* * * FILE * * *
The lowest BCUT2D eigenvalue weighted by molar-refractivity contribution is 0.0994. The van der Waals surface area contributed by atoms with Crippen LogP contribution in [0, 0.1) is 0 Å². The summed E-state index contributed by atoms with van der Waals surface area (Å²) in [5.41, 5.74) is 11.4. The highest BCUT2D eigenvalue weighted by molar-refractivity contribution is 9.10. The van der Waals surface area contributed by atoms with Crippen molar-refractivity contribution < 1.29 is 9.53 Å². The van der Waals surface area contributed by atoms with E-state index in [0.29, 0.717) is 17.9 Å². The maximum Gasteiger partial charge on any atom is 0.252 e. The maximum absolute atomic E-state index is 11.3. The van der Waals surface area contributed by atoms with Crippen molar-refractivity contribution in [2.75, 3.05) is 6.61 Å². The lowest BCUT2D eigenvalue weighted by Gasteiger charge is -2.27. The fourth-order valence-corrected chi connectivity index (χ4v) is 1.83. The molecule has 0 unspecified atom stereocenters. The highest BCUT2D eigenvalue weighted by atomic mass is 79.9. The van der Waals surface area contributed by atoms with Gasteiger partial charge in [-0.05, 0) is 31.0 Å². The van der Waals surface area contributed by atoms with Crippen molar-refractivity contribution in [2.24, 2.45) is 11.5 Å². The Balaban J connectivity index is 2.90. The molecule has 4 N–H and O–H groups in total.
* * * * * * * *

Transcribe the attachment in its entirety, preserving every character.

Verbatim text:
The lowest BCUT2D eigenvalue weighted by molar-refractivity contribution is 0.0994. The van der Waals surface area contributed by atoms with Crippen LogP contribution in [0, 0.1) is 0 Å². The summed E-state index contributed by atoms with van der Waals surface area (Å²) in [5.41, 5.74) is 11.4. The highest BCUT2D eigenvalue weighted by molar-refractivity contribution is 9.10. The van der Waals surface area contributed by atoms with Crippen molar-refractivity contribution < 1.29 is 9.53 Å². The van der Waals surface area contributed by atoms with E-state index in [0.29, 0.717) is 17.9 Å². The maximum Gasteiger partial charge on any atom is 0.252 e. The maximum absolute atomic E-state index is 11.3. The van der Waals surface area contributed by atoms with Crippen molar-refractivity contribution in [2.75, 3.05) is 6.61 Å². The lowest BCUT2D eigenvalue weighted by Gasteiger charge is -2.27. The fourth-order valence-corrected chi connectivity index (χ4v) is 1.83. The molecule has 0 unspecified atom stereocenters. The highest BCUT2D eigenvalue weighted by atomic mass is 79.9. The van der Waals surface area contributed by atoms with Gasteiger partial charge in [-0.05, 0) is 31.0 Å². The van der Waals surface area contributed by atoms with Crippen molar-refractivity contribution in [2.24, 2.45) is 11.5 Å². The Balaban J connectivity index is 2.90. The molecule has 4 N–H and O–H groups in total.